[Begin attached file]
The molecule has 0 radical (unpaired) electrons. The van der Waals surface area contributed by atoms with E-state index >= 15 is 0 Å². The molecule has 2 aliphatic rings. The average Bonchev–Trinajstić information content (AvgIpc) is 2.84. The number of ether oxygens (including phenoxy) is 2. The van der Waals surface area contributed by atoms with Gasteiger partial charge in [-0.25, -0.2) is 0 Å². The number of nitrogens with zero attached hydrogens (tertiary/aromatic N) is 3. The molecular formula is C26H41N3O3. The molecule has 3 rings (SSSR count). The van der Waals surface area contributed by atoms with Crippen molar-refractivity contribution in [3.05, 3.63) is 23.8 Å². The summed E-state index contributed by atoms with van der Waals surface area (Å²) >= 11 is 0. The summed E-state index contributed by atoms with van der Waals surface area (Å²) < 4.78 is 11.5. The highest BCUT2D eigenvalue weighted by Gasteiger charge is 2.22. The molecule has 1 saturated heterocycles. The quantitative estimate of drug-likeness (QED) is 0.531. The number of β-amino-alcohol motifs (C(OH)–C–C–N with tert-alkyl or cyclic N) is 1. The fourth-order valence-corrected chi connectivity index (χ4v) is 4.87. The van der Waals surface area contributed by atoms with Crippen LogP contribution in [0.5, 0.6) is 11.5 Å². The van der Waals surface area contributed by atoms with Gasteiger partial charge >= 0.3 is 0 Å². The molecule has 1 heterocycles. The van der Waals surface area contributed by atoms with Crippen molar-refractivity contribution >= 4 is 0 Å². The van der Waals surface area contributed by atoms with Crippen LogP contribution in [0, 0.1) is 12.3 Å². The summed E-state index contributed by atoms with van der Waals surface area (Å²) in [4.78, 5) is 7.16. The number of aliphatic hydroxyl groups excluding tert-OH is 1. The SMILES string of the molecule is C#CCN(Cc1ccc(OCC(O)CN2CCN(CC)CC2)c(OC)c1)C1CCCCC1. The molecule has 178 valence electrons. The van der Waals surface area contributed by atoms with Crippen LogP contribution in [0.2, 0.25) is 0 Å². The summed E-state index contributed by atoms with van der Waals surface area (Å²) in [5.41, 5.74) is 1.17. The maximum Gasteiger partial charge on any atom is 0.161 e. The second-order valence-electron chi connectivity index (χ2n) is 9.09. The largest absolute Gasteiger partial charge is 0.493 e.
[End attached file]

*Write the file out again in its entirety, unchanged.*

The molecule has 0 radical (unpaired) electrons. The van der Waals surface area contributed by atoms with E-state index >= 15 is 0 Å². The molecule has 2 aliphatic rings. The average Bonchev–Trinajstić information content (AvgIpc) is 2.84. The number of ether oxygens (including phenoxy) is 2. The van der Waals surface area contributed by atoms with Gasteiger partial charge in [-0.25, -0.2) is 0 Å². The number of nitrogens with zero attached hydrogens (tertiary/aromatic N) is 3. The molecular formula is C26H41N3O3. The molecule has 3 rings (SSSR count). The van der Waals surface area contributed by atoms with Crippen molar-refractivity contribution in [3.05, 3.63) is 23.8 Å². The summed E-state index contributed by atoms with van der Waals surface area (Å²) >= 11 is 0. The summed E-state index contributed by atoms with van der Waals surface area (Å²) < 4.78 is 11.5. The highest BCUT2D eigenvalue weighted by Gasteiger charge is 2.22. The molecule has 1 saturated heterocycles. The quantitative estimate of drug-likeness (QED) is 0.531. The number of β-amino-alcohol motifs (C(OH)–C–C–N with tert-alkyl or cyclic N) is 1. The fourth-order valence-corrected chi connectivity index (χ4v) is 4.87. The van der Waals surface area contributed by atoms with Crippen LogP contribution in [0.5, 0.6) is 11.5 Å². The van der Waals surface area contributed by atoms with Gasteiger partial charge >= 0.3 is 0 Å². The molecule has 1 heterocycles. The van der Waals surface area contributed by atoms with Crippen molar-refractivity contribution >= 4 is 0 Å². The van der Waals surface area contributed by atoms with Crippen LogP contribution in [0, 0.1) is 12.3 Å². The summed E-state index contributed by atoms with van der Waals surface area (Å²) in [4.78, 5) is 7.16. The number of aliphatic hydroxyl groups excluding tert-OH is 1. The SMILES string of the molecule is C#CCN(Cc1ccc(OCC(O)CN2CCN(CC)CC2)c(OC)c1)C1CCCCC1. The molecule has 178 valence electrons. The van der Waals surface area contributed by atoms with Crippen LogP contribution in [0.2, 0.25) is 0 Å². The summed E-state index contributed by atoms with van der Waals surface area (Å²) in [5.41, 5.74) is 1.17. The maximum Gasteiger partial charge on any atom is 0.161 e. The second-order valence-electron chi connectivity index (χ2n) is 9.09. The largest absolute Gasteiger partial charge is 0.493 e.